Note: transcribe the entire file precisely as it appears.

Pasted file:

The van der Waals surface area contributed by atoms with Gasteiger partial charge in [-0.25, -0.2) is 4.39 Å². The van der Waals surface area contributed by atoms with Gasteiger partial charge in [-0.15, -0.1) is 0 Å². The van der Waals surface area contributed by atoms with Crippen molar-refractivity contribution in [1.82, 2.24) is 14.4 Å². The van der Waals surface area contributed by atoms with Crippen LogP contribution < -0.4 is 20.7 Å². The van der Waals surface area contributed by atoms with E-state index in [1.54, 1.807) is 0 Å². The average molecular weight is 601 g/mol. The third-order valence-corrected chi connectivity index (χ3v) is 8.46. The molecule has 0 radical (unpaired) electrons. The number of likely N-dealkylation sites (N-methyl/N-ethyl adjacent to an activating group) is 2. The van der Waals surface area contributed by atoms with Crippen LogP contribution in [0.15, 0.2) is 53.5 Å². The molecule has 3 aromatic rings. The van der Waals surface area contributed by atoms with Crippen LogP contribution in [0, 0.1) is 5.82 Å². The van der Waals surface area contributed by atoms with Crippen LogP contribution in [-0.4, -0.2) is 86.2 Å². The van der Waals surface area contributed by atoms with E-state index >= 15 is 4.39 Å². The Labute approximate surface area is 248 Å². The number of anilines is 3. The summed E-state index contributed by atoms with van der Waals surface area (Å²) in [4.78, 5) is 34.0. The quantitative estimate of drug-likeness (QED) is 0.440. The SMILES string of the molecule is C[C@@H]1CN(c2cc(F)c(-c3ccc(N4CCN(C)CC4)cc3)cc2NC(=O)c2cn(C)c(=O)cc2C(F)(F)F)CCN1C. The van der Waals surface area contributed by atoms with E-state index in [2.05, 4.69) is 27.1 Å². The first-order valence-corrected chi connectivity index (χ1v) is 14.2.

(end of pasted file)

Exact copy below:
The van der Waals surface area contributed by atoms with Gasteiger partial charge in [-0.25, -0.2) is 4.39 Å². The van der Waals surface area contributed by atoms with Gasteiger partial charge in [-0.15, -0.1) is 0 Å². The van der Waals surface area contributed by atoms with Crippen molar-refractivity contribution in [1.82, 2.24) is 14.4 Å². The van der Waals surface area contributed by atoms with Crippen LogP contribution < -0.4 is 20.7 Å². The van der Waals surface area contributed by atoms with E-state index in [1.54, 1.807) is 0 Å². The average molecular weight is 601 g/mol. The third-order valence-corrected chi connectivity index (χ3v) is 8.46. The molecule has 0 radical (unpaired) electrons. The number of likely N-dealkylation sites (N-methyl/N-ethyl adjacent to an activating group) is 2. The van der Waals surface area contributed by atoms with Crippen LogP contribution in [0.15, 0.2) is 53.5 Å². The molecule has 3 aromatic rings. The van der Waals surface area contributed by atoms with Crippen LogP contribution in [0, 0.1) is 5.82 Å². The van der Waals surface area contributed by atoms with Crippen LogP contribution in [-0.4, -0.2) is 86.2 Å². The van der Waals surface area contributed by atoms with E-state index >= 15 is 4.39 Å². The Labute approximate surface area is 248 Å². The number of anilines is 3. The summed E-state index contributed by atoms with van der Waals surface area (Å²) in [4.78, 5) is 34.0. The quantitative estimate of drug-likeness (QED) is 0.440. The SMILES string of the molecule is C[C@@H]1CN(c2cc(F)c(-c3ccc(N4CCN(C)CC4)cc3)cc2NC(=O)c2cn(C)c(=O)cc2C(F)(F)F)CCN1C. The van der Waals surface area contributed by atoms with E-state index in [2.05, 4.69) is 27.1 Å². The first-order valence-corrected chi connectivity index (χ1v) is 14.2.